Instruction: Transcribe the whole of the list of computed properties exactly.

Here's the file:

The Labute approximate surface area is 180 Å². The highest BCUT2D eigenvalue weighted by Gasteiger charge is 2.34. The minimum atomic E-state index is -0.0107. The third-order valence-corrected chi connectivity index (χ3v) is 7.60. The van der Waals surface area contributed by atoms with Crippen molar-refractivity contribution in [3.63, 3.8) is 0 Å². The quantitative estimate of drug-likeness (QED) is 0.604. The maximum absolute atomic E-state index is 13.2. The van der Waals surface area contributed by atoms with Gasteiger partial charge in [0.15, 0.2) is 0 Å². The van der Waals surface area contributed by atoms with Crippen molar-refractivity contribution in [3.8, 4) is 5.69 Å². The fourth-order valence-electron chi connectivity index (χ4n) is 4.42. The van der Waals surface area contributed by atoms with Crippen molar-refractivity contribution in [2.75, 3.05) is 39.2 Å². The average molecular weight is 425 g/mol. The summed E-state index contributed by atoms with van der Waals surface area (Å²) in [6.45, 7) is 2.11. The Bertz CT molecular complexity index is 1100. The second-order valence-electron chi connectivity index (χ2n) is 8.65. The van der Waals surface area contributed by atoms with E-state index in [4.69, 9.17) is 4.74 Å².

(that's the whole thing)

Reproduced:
The Labute approximate surface area is 180 Å². The highest BCUT2D eigenvalue weighted by Gasteiger charge is 2.34. The minimum atomic E-state index is -0.0107. The third-order valence-corrected chi connectivity index (χ3v) is 7.60. The van der Waals surface area contributed by atoms with Crippen molar-refractivity contribution in [3.63, 3.8) is 0 Å². The quantitative estimate of drug-likeness (QED) is 0.604. The maximum absolute atomic E-state index is 13.2. The van der Waals surface area contributed by atoms with Gasteiger partial charge in [0.15, 0.2) is 0 Å². The van der Waals surface area contributed by atoms with Crippen molar-refractivity contribution in [3.8, 4) is 5.69 Å². The fourth-order valence-electron chi connectivity index (χ4n) is 4.42. The van der Waals surface area contributed by atoms with Crippen molar-refractivity contribution in [2.75, 3.05) is 39.2 Å². The average molecular weight is 425 g/mol. The summed E-state index contributed by atoms with van der Waals surface area (Å²) in [6.45, 7) is 2.11. The Bertz CT molecular complexity index is 1100. The second-order valence-electron chi connectivity index (χ2n) is 8.65. The van der Waals surface area contributed by atoms with E-state index in [4.69, 9.17) is 4.74 Å².